Learn about Vermont’s “Snowflake Bentley,” also known as the “Snowflake Man,” who was a pioneer in microphotography and became a leading expert on snowflakes.
Wilson A. Bentley’s passion was weather and moisture, particularly snowflakes. Learn about how his passion was viewed by others, his perseverance despite many difficulties, and how he dedicated his life to making stunning pictures of single snowflakes.
Wilson Bentley Discovers the Beauty of Snowflakes
On February 9, 1865, Wilson Bentley was born in Jericho, Vermont. He grew up on a farm in an area known as part of the “snowbelt,” because the area would typically experience around 120 inches of snowfall each year. At a young age, Wilson Bentley would observe the nature around him, and he quickly became fascinated with the intricate designs of snowflakes after looking at them through an old microscope that his mother, his only teacher, gave to him. While other kids played in the snow Willy Bentley studied its amazing details.
Beginning at age 15, Willie Bentley wanted to find a way to share that beauty with others and began drawing snow crystals each winter and drew one hundred each winter for three year. Drawing snowflakes proved to be rather difficult because they would melt before he could complete his artwork. At age 16, Bentley learned of a camera with a microscope that he believed would enable him to take pictures of snowflakes.
Snowflake Bentley Uses Microphotography to Capture Snowflake Images
The camera was expensive, with a price that would buy his father’s whole herd of ten cows. One year later, his parents bought the special camera with money they had saved over the years. This camera could magnify objects up to 3,600 times their normal size and would help Wilson to develop his style of microphotography.
Wilson Bentley’s first attempts at photographing single snowflakes were far from perfect. They appeared as shadows, and the winter ended without a single good snowflake picture. Not one to give up, Bentley began experimenting the next winter. He tried opening the lens a tiny bit, letting only a small amount of light in to the negative for several seconds, and finally one day in that second winter, he was finally able to share a good snowflake picture with the world.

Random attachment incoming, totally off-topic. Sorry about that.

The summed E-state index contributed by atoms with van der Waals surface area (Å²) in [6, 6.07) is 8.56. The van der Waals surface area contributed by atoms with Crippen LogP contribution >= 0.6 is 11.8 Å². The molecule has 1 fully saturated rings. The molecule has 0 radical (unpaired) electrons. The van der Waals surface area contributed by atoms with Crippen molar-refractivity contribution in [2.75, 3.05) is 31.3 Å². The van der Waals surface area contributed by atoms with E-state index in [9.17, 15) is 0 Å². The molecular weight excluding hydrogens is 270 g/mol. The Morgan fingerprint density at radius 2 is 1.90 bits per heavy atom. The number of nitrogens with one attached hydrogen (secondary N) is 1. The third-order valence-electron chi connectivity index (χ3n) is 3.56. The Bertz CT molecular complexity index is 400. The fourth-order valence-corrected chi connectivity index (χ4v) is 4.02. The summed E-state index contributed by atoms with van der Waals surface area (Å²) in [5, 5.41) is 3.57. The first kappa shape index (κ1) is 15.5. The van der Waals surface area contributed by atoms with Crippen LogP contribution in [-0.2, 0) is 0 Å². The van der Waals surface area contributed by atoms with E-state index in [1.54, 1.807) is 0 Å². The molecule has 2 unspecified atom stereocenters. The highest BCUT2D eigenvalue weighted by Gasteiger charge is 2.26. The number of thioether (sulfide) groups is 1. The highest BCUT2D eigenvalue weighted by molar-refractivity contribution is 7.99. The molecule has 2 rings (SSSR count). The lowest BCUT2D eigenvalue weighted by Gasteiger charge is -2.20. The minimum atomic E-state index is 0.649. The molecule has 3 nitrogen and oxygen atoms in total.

The Snowflake Man Perseveres to Produce Many Snowflake Pictures – His Gift to the World
His efforts were time-consuming as he tried to collect single snowflakes on a tray. Sometimes the flakes would be broken and bent, and he would have to brush off the snowflakes and begin again until he found the perfect specimen for photographing. The weather and even his own breath would work against him as either might melt the delicate snow crystal before he could take the photograph.
Some winters, he was able to make only a few good snowflake pictures, while other years, he was able to make hundreds of pictures of single snow crystals. One Valentine’s Day in 1928, Bentley photographed over one hundred snowflakes during a single two-day storm.
Snowflake pictures, Wilson Bentley’s gift to the world, was not particularly appreciated by many living near him. They saw snow for months at a time…why dedicate so much time to something so common? Some around him later began to admire the beauty of snowflakes as well as he projected his pictures onto a bedsheet with a snowflake slideshow. He gave some of his pictures away as gifts and sold others to colleges and universities, but he never became rich. His $4,000 income was dwarfed by the $15,000 he spent on his passion by 1926.
Wilson Bentley, with the help of funds raised by other scientists, published his best 2400 photographs in a book entitled Snow Crystals in 1931 when he was sixty-six years old. He had captured over 5,000 masterpieces of natural snow art for others to admire and enjoy and never found any two snowflakes that were exactly alike. On December 23, 1931, Wilson Bentley, the Snowflake Man, died of pneumonia after walking home six miles in a blizzard to do what he loved best: take pictures of snowflakes.
Wilson Bentley – Snowflake Connoisseur
Wilson Bentley, the Snowflake Man, was able to share his passion of snowflakes with the world. With help from his parents, who sacrificed much to purchase a camera and supplies, and other scientists, who believed in his tireless dedication, Wilson Bentley captured the stunning and unique intricacies of snowflakes for the world to see.
- Jericho Historical Society web site entitled Original Wilson Bentley
- Snowflake Bentley [1998, Houghton Mifflin Company, ISBN: 0-395-86162-4], by Jacqueline Briggs Martin and illustrated by Mary Azarian.
- Wilson A. Bentley: The Snowflake Man